Illinois (ECWd) –
“For the reasons that follow, the Public Access Bureau concludes that the Illinois Law Enforcement Training and Standards Board (Board) improperly denied Mr. Kirk Allen’s January 19, 2017, FOIA request.
All I wanted was a copy of the Officer Professional conduct database. Who knew such a database even existed? Not until we exposed numerous acts of malfeasance by this agency did we realize this particular database existed. So what is the database and why do we want it?
Sec. 6.2. Officer professional conduct database.
(a) All law enforcement agencies shall notify the Board of any final determination of willful violation of department or agency policy, official misconduct, or violation of law when:
(1) the officer is discharged or dismissed as a result of the violation; or
(2) the officer resigns during the course of an investigation and after the officer has been served notice that he or she is under investigation that is based on the commission ofofficer’sClass 2 or greater felony.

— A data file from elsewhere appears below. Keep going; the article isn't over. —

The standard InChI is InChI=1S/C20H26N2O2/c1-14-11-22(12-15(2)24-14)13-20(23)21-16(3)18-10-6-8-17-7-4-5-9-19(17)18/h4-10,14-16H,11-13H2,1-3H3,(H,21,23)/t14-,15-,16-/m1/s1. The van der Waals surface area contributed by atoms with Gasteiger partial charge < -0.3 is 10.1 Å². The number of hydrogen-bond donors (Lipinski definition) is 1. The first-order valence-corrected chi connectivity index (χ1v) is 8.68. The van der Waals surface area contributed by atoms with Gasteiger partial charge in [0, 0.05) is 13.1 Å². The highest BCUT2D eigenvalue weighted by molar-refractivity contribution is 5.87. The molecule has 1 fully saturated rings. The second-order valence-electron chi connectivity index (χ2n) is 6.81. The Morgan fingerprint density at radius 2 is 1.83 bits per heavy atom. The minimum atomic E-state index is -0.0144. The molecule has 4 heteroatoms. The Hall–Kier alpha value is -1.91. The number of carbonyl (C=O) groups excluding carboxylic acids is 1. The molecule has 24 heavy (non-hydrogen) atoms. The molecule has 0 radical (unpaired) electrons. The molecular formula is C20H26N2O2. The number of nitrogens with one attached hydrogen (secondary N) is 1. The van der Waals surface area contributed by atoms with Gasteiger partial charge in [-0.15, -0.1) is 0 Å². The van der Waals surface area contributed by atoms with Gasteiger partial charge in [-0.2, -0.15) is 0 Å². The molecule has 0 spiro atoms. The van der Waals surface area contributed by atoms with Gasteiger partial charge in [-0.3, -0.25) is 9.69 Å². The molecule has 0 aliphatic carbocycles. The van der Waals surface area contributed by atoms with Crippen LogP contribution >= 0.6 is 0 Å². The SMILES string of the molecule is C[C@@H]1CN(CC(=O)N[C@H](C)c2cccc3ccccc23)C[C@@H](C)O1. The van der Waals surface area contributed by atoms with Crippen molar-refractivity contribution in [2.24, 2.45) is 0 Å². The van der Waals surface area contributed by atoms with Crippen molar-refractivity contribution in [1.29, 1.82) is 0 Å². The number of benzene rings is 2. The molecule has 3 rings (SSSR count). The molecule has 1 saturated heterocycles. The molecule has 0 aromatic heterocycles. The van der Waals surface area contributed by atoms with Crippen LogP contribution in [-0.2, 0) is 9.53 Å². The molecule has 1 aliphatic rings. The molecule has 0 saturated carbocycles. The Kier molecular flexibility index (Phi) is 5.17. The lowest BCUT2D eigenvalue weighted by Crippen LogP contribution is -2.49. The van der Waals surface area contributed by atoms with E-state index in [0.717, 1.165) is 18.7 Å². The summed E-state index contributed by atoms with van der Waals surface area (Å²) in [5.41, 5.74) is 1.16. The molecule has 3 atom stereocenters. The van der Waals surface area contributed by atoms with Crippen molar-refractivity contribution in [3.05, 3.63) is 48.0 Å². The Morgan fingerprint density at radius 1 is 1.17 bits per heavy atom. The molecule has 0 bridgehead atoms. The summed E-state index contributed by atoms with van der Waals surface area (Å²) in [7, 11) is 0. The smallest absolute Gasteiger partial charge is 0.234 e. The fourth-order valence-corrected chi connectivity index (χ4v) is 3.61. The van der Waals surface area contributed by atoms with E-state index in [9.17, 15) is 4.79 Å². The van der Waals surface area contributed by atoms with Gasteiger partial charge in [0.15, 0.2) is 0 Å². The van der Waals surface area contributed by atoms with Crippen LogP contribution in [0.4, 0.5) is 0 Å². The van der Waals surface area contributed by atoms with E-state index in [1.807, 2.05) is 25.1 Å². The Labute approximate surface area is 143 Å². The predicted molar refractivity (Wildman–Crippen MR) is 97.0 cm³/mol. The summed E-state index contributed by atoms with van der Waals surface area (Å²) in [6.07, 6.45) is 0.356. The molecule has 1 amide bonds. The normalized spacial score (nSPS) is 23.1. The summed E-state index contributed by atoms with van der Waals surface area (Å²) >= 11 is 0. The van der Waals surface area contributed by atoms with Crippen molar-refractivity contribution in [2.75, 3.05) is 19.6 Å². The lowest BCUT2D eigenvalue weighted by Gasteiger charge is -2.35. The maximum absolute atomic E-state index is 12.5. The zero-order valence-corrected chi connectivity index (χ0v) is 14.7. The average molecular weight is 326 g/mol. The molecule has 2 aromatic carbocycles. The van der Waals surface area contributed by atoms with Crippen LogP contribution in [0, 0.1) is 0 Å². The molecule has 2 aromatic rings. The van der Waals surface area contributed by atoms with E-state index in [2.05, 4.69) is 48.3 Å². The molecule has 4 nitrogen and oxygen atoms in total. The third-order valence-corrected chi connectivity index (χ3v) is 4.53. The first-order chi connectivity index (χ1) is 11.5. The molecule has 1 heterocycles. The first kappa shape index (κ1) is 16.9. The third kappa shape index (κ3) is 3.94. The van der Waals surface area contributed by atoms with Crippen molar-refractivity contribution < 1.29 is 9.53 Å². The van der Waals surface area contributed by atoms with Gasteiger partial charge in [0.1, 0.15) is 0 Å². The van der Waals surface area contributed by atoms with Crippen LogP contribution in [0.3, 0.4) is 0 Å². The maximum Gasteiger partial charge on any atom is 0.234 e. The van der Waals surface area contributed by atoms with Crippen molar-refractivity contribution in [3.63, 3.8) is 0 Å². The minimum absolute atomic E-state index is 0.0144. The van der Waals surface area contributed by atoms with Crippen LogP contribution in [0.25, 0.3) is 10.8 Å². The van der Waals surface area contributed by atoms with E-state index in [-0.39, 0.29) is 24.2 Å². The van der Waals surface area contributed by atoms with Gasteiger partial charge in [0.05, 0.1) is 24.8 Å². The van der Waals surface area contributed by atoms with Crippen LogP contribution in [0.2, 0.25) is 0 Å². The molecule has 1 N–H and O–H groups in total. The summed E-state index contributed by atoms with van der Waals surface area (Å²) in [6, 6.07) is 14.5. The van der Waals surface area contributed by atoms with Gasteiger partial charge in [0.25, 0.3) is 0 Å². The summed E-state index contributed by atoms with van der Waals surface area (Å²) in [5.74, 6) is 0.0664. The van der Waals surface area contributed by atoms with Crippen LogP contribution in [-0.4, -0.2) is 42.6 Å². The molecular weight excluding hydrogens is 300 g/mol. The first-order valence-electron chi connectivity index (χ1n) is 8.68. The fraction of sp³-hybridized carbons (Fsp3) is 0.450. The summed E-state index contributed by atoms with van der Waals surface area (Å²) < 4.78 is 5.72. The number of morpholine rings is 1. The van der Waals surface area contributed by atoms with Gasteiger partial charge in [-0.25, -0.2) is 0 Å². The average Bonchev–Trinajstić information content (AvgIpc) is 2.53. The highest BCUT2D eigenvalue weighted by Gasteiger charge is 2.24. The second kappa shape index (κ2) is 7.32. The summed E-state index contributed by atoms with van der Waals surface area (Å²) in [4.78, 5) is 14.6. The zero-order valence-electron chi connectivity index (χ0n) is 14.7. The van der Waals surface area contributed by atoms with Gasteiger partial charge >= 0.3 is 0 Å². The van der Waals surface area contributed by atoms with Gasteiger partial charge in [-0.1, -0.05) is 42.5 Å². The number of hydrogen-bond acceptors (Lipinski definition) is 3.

The agency shall report to the Board within 30 days of a final decision of discharge or dismissal and final exhaustion of any appeal, or resignation, and shall provide information regarding the nature of the violation.
(b) Upon receiving notification from a law enforcement agency, the Board must notify the law enforcement officer of the report and his or her right to provide a statement regarding the reported violation.
(c) The Board shall maintain a database readily available to any chief administrative officer, or his or her designee, of a law enforcement agency that shall show each reported instance, including the name of the officer, the nature of the violation, reason for the final decision of discharge or dismissal, and any statement provided by the officer. (Source: P.A. 99-352, eff. 1-1-16.)
Knowing there is a database maintained by the State of Illinois that pertains to the Professional Conduct of our police, do we need to explain why we want it?
The state pushed back with 16 claimed exemptions. I provided this request for review and detailed why the database was, in fact, a public record subject to FOIA.
In short, The ILETSB believes the officers misconduct is protected by privacy rules and that overrides the public interest in knowing their conduct.
“The Board’s response acknowledges that the ” public should be advised of officers who have been decertified and can no longer serve in law enforcement positions[,]” but asserts that the public’ s interest in learning which officers have been reported to the database is not comparable.”
We are pleased to see the PAC has ruled in our favor and now we get to see if they are going to voluntarily provide the database as directed or will we have to file suite to get them.AG ruling on Data Base